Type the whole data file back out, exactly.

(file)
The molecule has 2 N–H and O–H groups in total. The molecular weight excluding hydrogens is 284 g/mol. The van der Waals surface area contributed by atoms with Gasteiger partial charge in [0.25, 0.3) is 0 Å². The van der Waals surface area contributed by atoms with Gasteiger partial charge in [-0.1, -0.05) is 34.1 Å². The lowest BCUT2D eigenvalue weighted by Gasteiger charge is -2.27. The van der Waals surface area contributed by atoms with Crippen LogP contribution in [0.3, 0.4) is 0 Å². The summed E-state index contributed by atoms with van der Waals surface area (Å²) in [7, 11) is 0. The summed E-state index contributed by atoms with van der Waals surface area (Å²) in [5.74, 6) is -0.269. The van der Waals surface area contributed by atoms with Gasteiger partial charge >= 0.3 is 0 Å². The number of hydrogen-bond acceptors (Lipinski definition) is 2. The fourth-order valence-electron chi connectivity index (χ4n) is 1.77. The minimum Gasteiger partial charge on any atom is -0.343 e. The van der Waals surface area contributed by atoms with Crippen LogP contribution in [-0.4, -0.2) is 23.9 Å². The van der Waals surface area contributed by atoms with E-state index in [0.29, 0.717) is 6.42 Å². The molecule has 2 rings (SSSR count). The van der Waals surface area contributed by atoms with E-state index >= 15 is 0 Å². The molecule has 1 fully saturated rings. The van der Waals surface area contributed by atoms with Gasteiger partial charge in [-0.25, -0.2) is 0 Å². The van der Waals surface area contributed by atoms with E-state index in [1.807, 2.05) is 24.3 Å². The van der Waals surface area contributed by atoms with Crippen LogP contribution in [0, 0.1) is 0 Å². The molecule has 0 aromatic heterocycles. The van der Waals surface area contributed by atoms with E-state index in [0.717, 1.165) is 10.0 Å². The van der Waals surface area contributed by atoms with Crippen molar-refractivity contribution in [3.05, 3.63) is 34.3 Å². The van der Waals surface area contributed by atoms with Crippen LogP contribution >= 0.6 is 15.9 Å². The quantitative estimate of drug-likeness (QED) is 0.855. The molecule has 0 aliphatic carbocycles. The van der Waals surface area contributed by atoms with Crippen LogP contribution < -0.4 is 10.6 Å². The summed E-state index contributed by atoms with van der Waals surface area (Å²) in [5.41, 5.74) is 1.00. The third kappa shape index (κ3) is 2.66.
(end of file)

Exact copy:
The molecule has 2 N–H and O–H groups in total. The molecular weight excluding hydrogens is 284 g/mol. The van der Waals surface area contributed by atoms with Gasteiger partial charge in [0.25, 0.3) is 0 Å². The van der Waals surface area contributed by atoms with Gasteiger partial charge in [-0.1, -0.05) is 34.1 Å². The lowest BCUT2D eigenvalue weighted by Gasteiger charge is -2.27. The van der Waals surface area contributed by atoms with Crippen LogP contribution in [0.3, 0.4) is 0 Å². The summed E-state index contributed by atoms with van der Waals surface area (Å²) in [7, 11) is 0. The summed E-state index contributed by atoms with van der Waals surface area (Å²) in [5.74, 6) is -0.269. The van der Waals surface area contributed by atoms with Gasteiger partial charge >= 0.3 is 0 Å². The number of hydrogen-bond acceptors (Lipinski definition) is 2. The fourth-order valence-electron chi connectivity index (χ4n) is 1.77. The minimum Gasteiger partial charge on any atom is -0.343 e. The van der Waals surface area contributed by atoms with Crippen LogP contribution in [-0.4, -0.2) is 23.9 Å². The van der Waals surface area contributed by atoms with E-state index in [0.29, 0.717) is 6.42 Å². The molecule has 2 rings (SSSR count). The van der Waals surface area contributed by atoms with E-state index >= 15 is 0 Å². The molecule has 1 fully saturated rings. The van der Waals surface area contributed by atoms with Gasteiger partial charge in [-0.25, -0.2) is 0 Å². The van der Waals surface area contributed by atoms with E-state index in [1.807, 2.05) is 24.3 Å². The van der Waals surface area contributed by atoms with Crippen LogP contribution in [0, 0.1) is 0 Å². The molecule has 0 aromatic heterocycles. The van der Waals surface area contributed by atoms with E-state index in [0.717, 1.165) is 10.0 Å². The van der Waals surface area contributed by atoms with Crippen molar-refractivity contribution in [3.05, 3.63) is 34.3 Å². The van der Waals surface area contributed by atoms with Crippen LogP contribution >= 0.6 is 15.9 Å². The quantitative estimate of drug-likeness (QED) is 0.855. The molecule has 0 aliphatic carbocycles. The van der Waals surface area contributed by atoms with Crippen LogP contribution < -0.4 is 10.6 Å². The summed E-state index contributed by atoms with van der Waals surface area (Å²) in [5.41, 5.74) is 1.00. The third kappa shape index (κ3) is 2.66.